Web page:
In every state except Maine and Vermont, people are deprived the right to vote while serving a sentence of imprisonment for a felony conviction. In many states, people also cannot vote while on parole or probation, but voting rights are restored automatically upon sentence completion. In a handful of states, those convicted of felonies—no matter how minor or long ago—are permanently deprived voting rights unless they obtain a pardon or similar reprieve, usually from the state’s governor or a court.

Earlier this year, Maryland lawmakers overrode a veto and restored voting rights to those on parole and probation so that those living and working in their communities can participate in the political process. In July, Delaware passed a law eliminating the requirement that legal fees and fines be paid before rights are restored. It also codified a decision removing a five-year waiting period before rights were restored for most. And the governor of California is currently considering a bill codifying the right to vote for those with certain types of post-release sentences.

Unsurprisingly, there has also been rights restoration litigation. Virginia is a particularly onerous state, as only the governor may restore voting rights to anyone with a prior felony. Earlier this year, the governor granted a blanket order to restore voting rights to over 200,000. The Virginia Supreme Court reversed, finding the blanket act exceeded his authority. In August, the governor individually restored voting rights to 13,000 Virginians. This time, the state Supreme Court rejected the latest challenge to the governor’s actions. The legal tug of war has spurred the introduction of a bill to restore voting rights, but the governor warned the new legislation is actually a step backwards, given its limitations.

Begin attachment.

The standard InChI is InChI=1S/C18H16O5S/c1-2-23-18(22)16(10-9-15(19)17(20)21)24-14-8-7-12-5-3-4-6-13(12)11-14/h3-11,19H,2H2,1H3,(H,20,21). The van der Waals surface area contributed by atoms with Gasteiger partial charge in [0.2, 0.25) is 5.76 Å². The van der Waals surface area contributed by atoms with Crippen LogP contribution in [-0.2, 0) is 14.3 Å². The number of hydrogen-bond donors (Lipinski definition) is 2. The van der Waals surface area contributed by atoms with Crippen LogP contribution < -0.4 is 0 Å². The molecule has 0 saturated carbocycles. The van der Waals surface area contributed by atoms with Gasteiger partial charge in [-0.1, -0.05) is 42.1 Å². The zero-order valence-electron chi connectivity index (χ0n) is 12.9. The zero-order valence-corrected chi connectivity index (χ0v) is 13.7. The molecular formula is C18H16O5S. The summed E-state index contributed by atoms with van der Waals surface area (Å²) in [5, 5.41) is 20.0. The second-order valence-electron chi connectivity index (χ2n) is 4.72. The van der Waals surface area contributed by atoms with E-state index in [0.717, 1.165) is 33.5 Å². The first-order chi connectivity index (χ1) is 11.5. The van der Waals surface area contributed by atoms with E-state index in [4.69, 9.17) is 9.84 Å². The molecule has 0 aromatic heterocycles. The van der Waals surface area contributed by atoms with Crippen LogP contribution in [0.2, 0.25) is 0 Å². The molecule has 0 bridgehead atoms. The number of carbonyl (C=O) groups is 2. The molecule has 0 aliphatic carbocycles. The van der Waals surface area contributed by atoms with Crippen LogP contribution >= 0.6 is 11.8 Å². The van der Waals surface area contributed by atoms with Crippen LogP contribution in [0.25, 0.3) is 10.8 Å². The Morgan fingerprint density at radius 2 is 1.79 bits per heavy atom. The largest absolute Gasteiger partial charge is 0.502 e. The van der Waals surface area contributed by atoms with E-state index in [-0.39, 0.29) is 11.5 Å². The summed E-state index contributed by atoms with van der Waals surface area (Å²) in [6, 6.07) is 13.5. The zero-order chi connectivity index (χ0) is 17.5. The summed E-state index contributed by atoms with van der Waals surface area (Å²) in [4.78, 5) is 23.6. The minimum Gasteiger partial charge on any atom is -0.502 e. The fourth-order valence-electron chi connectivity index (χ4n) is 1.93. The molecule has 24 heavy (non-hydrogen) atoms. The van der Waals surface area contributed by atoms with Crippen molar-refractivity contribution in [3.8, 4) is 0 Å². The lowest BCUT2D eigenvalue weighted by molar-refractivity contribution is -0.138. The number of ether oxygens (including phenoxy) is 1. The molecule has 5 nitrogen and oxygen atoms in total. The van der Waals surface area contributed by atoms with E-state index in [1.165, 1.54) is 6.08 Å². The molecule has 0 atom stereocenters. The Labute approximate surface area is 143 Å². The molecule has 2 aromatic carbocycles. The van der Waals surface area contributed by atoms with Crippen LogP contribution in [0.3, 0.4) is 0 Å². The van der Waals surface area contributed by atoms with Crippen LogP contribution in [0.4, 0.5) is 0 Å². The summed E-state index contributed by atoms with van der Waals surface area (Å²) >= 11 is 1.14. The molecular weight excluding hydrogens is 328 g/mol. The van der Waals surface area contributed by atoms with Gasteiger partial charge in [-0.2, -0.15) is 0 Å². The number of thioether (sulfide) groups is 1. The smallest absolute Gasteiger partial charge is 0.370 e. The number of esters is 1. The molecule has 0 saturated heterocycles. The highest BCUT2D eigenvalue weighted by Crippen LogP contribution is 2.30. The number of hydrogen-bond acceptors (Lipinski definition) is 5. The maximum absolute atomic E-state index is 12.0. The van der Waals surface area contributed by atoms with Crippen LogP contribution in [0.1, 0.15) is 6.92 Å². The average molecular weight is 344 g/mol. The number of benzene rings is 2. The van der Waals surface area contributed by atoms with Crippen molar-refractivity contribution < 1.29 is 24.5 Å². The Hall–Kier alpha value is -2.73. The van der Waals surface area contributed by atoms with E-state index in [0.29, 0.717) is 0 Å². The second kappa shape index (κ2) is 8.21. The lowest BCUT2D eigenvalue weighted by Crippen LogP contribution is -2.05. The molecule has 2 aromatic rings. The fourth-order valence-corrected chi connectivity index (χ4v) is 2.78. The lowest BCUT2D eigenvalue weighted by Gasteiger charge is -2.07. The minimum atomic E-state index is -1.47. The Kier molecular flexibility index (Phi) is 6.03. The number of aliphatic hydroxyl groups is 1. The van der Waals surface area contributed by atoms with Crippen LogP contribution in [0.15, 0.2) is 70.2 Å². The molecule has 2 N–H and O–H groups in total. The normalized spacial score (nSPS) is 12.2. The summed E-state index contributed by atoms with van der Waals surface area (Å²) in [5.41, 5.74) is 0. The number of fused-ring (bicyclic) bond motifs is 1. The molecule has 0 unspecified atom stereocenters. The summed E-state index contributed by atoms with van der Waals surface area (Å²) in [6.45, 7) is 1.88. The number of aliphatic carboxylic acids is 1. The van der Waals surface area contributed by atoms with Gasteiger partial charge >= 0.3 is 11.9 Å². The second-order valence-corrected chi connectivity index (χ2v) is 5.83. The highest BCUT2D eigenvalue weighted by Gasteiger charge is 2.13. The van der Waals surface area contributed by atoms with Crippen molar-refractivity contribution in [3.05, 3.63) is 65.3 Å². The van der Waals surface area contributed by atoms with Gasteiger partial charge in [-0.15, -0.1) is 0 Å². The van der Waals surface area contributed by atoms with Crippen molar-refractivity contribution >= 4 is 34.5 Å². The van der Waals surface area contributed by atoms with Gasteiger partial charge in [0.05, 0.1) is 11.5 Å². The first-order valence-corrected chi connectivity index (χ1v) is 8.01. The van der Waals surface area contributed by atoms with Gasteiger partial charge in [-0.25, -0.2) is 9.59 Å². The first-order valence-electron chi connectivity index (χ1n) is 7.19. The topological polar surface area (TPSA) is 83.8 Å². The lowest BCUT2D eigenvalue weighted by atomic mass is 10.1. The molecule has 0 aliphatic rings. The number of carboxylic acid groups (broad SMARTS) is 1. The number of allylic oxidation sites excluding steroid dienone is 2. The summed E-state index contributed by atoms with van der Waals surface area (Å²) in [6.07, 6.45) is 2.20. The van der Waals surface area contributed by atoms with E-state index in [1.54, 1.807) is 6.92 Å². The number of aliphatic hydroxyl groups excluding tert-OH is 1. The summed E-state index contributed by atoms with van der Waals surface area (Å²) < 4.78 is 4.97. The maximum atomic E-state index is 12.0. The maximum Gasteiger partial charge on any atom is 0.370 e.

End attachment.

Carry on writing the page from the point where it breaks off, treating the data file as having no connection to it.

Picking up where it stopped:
avr-map-sept-2016

Automatic registration has quickly attracted interest, given its potential to increase the efficiency of government agency voter registration and overall voter registration rates. Oregon passed AVR last year, followed by California, West Virginia, and Vermont this year. Connecticut adopted AVR without legislation and implemented its system in August.

Two other states passed AVR bills out of their legislatures this year. Unfortunately, the bills in Illinois and New Jersey were vetoed last month. Voters in Alaska will get a chance to vote on AVR through a ballot initiative. Additionally, an AVR ballot failed in Colorado, but one is currently collecting signatures in Nevada.

Conclusion

One thing is clear: there have been significant changes to voting laws and procedures since November 2012. There have even been numerous changes in just the last month. It is undeniable that many of these changes—like voter ID—constitute threats to the ability of eligible Americans to cast a ballot in the 2016 election. But it’s important to remember that there have also been many moves, through both litigation and legislation, to expand voter access and enhance voting procedures. Let us hope we increasingly trend towards opportunities to improve voting so all Americans have the chance to make their voices heard—in this election and all those to come.

[1] ME, MN, WI, ID, WY, NH

[2] IA, OH (repealed), NC, and MT adopted between 2000 and 2010; DC, CA, CT, CO, MD (early voting only), HI, IL, VT adopted after 2010. CA, HA, and VT have not yet implemented.

[3] WI, MS, VA, ND (except that ND accepts one form of non-photo ID: long-term care identification certificate).